WASHINGTON (Reuters) - The Palestinian government’s bid for statehood would “not necessarily” destabilize Israel’s economy, Bank of Israel Governor Stanley Fischer said on Saturday.
“They are a small economy relative to us, they are a small economy in the region,” Fischer told Reuters a day after Palestinian President Mahmoud Abbas asked the United Nations to recognize a state for his people.
“They are not going to be, in that regard, important,” Fischer said on the sidelines of the International Monetary Fund and World Bank meetings in Washington.
But if the Palestinian request leads to violence or other negative political developments, Fischer said it “could be very important economically.”
The Israeli economy is about 20 times larger than the Palestinians’. It is forecast to grow 4.8 percent in 2011 and 3.6 percent the following year. Fischer voiced concern about the slowdown in the United States and the debt crisis in Europe and said it will “certainly have an impact on us.”
Europe’s debt problems intensified over the weekend with growing speculation of a Greek default. In his strongest words to date, Treasury Secretary Timothy Geithner on Saturday told Europe to get its act together and take the threat of cascading defaults and bank runs off the table.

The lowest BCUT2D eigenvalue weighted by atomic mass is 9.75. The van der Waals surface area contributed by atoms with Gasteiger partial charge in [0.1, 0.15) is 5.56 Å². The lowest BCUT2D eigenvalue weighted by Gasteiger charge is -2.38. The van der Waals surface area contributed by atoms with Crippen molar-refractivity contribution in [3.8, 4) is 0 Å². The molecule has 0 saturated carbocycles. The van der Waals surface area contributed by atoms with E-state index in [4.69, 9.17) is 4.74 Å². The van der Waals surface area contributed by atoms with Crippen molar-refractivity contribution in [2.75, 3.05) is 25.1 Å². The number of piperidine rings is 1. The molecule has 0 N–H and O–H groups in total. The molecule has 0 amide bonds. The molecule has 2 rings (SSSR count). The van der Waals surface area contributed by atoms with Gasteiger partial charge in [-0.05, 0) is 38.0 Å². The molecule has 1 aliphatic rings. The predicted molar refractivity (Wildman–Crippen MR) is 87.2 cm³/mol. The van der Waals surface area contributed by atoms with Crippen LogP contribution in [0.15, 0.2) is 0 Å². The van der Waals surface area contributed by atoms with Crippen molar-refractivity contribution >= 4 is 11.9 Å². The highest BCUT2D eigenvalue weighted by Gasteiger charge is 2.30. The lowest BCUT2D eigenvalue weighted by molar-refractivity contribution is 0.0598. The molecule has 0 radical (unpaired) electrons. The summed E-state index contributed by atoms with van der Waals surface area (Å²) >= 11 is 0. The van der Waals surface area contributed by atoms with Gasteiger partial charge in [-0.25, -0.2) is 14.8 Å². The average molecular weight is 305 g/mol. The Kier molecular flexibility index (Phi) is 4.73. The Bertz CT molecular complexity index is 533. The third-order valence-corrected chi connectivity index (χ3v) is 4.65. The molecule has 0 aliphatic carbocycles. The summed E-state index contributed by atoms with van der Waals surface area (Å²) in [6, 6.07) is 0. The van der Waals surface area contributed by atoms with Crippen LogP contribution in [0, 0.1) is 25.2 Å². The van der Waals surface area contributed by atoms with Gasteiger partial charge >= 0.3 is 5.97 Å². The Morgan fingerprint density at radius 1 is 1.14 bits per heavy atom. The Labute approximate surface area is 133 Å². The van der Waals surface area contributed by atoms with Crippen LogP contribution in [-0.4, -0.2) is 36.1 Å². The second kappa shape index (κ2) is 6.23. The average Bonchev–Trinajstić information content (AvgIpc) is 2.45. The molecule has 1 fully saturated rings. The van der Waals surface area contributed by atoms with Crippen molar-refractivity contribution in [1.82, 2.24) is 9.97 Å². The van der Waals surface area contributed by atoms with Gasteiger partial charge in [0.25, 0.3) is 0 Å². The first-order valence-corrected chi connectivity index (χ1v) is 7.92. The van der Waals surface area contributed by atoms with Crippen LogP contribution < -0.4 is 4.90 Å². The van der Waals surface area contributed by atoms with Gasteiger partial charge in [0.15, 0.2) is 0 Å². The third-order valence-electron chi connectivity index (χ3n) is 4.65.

Fischer declined to comment on whether the EU crisis would influence the central bank to cut rates when it issues its monetary policy decision on Monday. But he said there was a “worsening of the mood and less optimism.”
“Those parts are hard to quantify but not less important,” Fischer said. “It isn’t working its way through numbers, but the degree of pessimism that I hear here is really quite remarkable.”
Economists polled by Reuters last week forecast the Bank of Israel to leave its key interest rate at 3.25 percent after a series of rate hikes earlier this year.
When asked whether Israel was closer to developing economic ties with Arab countries hit by uprisings, Fischer said: “So far it’s been more negative than positive.”
“We are only 8 months since they started. They haven’t had elections, they haven’t formed new governments by in large, it depends on both sides.”